A quarterly bill that was once around $100 now costs just $35 because so little water can get to her house.

“I’ve paid my taxes and they do absolutely nothing for us,” she said. “I don’t want to move. It’s a nice little house and it’s comfortable.”

But Carpenter noted that there’s no guarantee that the Slatersville Water ratepayers will ever see a refund.

“Read the rules of the Water Department before you start taking money for the general taxpayer. I’ve been dealing with Woonsocket since 2010,” Carpenter said. “In seven years they haven’t done anything. There’s other people in this town that have water problems.”

In communication with The Breeze this week, Ezovski noted that there are indeed many throughout Union Village facing similar problems.

“While I am not aware of any other location with conditions that duplicate the exact circumstance now existing on Golden Boulevard where residents indicate pressure and volume are poor, information we do have supports belief that there are over 9,000 feet of water lines that are undersized in that area,” Ezovski said. “I am determined to find a way to begin acting on replacement for some of those lines to avoid a condition where we have future pressure and volume complaints.”

On Golden Boulevard, the problem caused three consecutive tenants who moved into a home for rent to evacuate soon after. Realtor Brian Bursell has been representing the owner, who lives in New Hampshire.

“He didn’t quite understand the magnitude of the water issue,” Bursell said of his client. “The real issue is you can’t take a shower.”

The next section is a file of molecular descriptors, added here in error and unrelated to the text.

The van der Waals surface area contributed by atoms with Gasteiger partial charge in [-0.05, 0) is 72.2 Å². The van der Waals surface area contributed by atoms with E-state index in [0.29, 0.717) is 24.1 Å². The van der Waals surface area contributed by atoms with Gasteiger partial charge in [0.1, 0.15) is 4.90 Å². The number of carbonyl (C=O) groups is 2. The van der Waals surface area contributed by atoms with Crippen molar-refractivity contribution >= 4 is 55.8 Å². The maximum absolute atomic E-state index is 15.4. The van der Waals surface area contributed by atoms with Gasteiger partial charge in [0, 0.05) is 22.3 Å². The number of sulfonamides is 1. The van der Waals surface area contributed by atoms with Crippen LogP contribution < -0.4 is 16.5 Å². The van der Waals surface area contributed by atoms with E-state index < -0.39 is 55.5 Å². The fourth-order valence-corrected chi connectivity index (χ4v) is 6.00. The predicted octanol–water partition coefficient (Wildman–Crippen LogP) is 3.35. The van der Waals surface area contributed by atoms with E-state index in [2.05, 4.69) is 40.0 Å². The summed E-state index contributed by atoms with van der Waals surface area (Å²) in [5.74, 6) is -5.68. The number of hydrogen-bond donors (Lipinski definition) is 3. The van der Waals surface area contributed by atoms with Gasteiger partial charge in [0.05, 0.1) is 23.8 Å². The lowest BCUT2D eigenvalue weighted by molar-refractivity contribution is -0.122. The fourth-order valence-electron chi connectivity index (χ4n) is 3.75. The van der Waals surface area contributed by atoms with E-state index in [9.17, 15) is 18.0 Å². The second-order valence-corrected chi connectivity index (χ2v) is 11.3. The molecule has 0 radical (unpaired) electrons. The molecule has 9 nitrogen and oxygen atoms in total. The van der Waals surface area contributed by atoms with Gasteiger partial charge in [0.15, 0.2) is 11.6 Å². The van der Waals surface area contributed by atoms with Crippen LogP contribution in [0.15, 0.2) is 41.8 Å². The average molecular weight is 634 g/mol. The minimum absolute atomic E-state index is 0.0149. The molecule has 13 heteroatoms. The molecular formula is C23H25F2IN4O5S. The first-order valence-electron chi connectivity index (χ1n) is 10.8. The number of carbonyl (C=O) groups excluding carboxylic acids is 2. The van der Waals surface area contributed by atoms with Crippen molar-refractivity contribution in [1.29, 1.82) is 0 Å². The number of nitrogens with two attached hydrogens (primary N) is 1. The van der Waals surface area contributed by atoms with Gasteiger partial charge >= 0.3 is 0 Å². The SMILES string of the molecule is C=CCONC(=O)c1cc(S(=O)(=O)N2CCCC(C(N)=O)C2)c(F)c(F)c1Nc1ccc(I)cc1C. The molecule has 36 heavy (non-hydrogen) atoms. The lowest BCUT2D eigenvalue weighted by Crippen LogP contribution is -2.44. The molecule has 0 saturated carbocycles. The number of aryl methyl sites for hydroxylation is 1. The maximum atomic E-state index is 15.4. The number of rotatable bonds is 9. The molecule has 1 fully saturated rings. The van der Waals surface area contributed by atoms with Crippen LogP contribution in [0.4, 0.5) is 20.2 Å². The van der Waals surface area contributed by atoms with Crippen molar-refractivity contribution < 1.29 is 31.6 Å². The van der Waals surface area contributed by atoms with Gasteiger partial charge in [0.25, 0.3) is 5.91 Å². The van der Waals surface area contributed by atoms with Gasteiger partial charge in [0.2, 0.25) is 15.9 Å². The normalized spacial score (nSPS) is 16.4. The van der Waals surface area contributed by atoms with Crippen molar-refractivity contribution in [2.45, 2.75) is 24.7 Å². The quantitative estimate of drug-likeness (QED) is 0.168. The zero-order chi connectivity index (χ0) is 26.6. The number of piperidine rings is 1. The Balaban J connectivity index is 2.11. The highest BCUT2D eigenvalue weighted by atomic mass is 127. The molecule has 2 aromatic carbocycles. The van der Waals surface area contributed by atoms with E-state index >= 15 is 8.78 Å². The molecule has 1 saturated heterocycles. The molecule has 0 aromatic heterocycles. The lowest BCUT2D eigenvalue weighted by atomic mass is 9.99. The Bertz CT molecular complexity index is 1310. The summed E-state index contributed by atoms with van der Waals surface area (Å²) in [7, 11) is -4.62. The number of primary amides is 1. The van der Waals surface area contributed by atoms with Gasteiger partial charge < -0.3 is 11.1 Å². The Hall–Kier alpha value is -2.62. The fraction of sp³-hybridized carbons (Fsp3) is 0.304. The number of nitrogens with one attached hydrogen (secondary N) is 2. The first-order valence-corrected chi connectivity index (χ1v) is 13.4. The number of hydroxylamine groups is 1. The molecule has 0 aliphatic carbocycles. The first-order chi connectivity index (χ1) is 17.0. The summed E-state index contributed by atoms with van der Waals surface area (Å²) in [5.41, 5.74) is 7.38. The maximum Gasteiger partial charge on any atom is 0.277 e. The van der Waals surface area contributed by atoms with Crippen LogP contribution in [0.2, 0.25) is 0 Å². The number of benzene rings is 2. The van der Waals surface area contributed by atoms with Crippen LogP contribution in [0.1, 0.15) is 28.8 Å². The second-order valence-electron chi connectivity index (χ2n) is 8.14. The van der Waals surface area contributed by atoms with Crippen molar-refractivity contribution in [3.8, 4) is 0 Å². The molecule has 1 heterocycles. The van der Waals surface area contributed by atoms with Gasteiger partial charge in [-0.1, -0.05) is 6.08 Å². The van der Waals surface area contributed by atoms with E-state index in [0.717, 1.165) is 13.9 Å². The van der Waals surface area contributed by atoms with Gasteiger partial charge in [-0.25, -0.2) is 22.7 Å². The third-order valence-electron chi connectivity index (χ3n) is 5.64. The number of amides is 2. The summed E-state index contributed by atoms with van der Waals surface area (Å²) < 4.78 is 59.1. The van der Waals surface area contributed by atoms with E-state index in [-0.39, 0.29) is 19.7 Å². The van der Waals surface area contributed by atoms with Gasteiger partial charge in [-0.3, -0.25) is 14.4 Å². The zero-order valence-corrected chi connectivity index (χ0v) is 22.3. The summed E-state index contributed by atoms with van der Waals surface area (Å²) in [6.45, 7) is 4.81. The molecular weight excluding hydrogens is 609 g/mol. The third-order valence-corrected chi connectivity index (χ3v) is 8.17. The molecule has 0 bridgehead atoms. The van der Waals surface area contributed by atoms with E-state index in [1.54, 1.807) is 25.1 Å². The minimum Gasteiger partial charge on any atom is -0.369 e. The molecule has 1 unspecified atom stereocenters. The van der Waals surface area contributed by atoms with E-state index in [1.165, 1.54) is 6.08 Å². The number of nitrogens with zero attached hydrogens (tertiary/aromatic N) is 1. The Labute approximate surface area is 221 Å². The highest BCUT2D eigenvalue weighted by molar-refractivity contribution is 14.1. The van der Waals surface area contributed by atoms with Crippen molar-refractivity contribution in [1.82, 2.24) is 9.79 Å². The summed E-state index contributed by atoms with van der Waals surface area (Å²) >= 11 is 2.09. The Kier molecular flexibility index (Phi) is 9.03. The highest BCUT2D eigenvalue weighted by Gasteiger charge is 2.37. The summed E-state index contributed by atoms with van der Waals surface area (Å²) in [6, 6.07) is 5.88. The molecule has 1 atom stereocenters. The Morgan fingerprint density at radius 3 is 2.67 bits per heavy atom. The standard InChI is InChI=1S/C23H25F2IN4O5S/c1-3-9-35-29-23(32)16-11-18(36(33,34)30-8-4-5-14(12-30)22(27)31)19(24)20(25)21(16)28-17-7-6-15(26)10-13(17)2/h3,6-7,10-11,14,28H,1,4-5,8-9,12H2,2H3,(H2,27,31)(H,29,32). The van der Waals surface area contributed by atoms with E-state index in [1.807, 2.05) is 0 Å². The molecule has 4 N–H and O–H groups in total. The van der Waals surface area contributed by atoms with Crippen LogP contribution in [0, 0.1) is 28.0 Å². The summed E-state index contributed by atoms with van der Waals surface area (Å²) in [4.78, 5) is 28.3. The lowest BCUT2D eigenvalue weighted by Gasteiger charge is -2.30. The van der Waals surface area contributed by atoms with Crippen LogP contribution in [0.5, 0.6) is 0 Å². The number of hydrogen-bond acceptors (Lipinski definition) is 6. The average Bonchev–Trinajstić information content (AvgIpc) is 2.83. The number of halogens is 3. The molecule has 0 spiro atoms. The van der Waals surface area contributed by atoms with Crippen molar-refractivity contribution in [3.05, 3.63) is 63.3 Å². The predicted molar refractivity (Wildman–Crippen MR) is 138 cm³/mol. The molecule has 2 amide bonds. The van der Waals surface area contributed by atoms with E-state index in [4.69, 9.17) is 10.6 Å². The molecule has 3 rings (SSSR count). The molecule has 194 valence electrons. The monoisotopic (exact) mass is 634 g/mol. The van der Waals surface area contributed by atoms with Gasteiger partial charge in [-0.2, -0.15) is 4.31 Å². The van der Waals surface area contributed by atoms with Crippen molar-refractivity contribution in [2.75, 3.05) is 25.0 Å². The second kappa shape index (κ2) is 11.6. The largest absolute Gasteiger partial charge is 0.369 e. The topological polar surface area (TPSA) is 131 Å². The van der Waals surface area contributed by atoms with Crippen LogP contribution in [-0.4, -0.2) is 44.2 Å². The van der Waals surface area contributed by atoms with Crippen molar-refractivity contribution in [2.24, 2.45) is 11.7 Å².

Bursell said the owner has been renting a home out of state while waiting to sell the property. A buyer did come forward with plans to install a booster pump on the house, but Bursell was told it could not be done, as it would negatively affect the pressure at the other six homes. Others told him the pump would not fix the problem.

“That killed our deal,” he said.

Further complicating the issue, the property has an oddly-shaped backyard and companies have said they would not be able to get equipment in to drill a well. The Department of Health will not grant permission to put a well in the front, meanwhile, because officials say the property is too close to the street.

The property has been taken off the market for lack of a solution.

“We’re at a complete impasse,” Bursell said. “He needs to sell this home. He doesn’t know where to go.”

Bursell said neighbors have asked him to remain quiet about the issue.

“The residents are concerned the Department of Health will condemn all of the houses in the neighborhood if they find out they can’t take a shower and they’ll have to move,” Bursell said.